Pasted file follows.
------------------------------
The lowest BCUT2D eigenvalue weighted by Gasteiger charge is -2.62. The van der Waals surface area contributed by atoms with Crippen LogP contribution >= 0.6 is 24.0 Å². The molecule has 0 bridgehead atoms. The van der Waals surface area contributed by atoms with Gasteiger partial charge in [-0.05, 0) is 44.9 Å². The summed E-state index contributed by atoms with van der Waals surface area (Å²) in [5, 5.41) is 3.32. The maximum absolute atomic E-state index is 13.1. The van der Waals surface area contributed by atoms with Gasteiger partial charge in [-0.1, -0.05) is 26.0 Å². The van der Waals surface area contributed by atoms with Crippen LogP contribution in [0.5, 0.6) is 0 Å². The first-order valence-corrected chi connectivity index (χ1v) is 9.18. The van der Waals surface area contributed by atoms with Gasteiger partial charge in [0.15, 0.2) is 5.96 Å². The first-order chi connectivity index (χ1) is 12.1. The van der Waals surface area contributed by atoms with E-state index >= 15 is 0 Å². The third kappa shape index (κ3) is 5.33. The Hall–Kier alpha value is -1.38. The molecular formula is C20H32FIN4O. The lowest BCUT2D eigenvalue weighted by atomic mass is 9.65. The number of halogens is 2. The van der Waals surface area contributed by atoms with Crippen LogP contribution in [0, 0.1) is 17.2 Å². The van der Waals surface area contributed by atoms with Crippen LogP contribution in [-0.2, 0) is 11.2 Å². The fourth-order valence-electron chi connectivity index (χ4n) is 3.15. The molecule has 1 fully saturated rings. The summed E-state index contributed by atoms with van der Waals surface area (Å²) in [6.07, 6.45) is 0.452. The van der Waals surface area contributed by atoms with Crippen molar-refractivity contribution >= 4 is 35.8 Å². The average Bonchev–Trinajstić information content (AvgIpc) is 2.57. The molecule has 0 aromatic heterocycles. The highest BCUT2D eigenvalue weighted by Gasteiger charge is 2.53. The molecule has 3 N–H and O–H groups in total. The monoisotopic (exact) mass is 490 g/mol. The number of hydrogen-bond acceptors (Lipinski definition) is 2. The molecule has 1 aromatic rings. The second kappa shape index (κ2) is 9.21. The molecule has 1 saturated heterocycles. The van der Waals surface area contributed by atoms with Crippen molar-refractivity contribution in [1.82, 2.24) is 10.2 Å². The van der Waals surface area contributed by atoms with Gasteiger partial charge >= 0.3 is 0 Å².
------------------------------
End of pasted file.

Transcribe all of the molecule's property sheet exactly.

The lowest BCUT2D eigenvalue weighted by Gasteiger charge is -2.62. The van der Waals surface area contributed by atoms with Crippen LogP contribution >= 0.6 is 24.0 Å². The molecule has 0 bridgehead atoms. The van der Waals surface area contributed by atoms with Gasteiger partial charge in [-0.05, 0) is 44.9 Å². The summed E-state index contributed by atoms with van der Waals surface area (Å²) in [5, 5.41) is 3.32. The maximum absolute atomic E-state index is 13.1. The van der Waals surface area contributed by atoms with Gasteiger partial charge in [-0.1, -0.05) is 26.0 Å². The van der Waals surface area contributed by atoms with Crippen LogP contribution in [0.5, 0.6) is 0 Å². The first-order valence-corrected chi connectivity index (χ1v) is 9.18. The van der Waals surface area contributed by atoms with Gasteiger partial charge in [0.15, 0.2) is 5.96 Å². The first-order chi connectivity index (χ1) is 12.1. The van der Waals surface area contributed by atoms with E-state index >= 15 is 0 Å². The third kappa shape index (κ3) is 5.33. The Hall–Kier alpha value is -1.38. The molecular formula is C20H32FIN4O. The lowest BCUT2D eigenvalue weighted by atomic mass is 9.65. The number of halogens is 2. The van der Waals surface area contributed by atoms with Crippen LogP contribution in [0, 0.1) is 17.2 Å². The van der Waals surface area contributed by atoms with Crippen LogP contribution in [-0.2, 0) is 11.2 Å². The fourth-order valence-electron chi connectivity index (χ4n) is 3.15. The molecule has 1 fully saturated rings. The summed E-state index contributed by atoms with van der Waals surface area (Å²) in [6.07, 6.45) is 0.452. The van der Waals surface area contributed by atoms with Crippen molar-refractivity contribution >= 4 is 35.8 Å². The average Bonchev–Trinajstić information content (AvgIpc) is 2.57. The molecule has 0 aromatic heterocycles. The highest BCUT2D eigenvalue weighted by Gasteiger charge is 2.53. The molecule has 3 N–H and O–H groups in total. The monoisotopic (exact) mass is 490 g/mol. The number of hydrogen-bond acceptors (Lipinski definition) is 2. The molecule has 1 aromatic rings. The second kappa shape index (κ2) is 9.21. The molecule has 1 saturated heterocycles. The van der Waals surface area contributed by atoms with Crippen molar-refractivity contribution in [1.82, 2.24) is 10.2 Å². The van der Waals surface area contributed by atoms with Gasteiger partial charge >= 0.3 is 0 Å².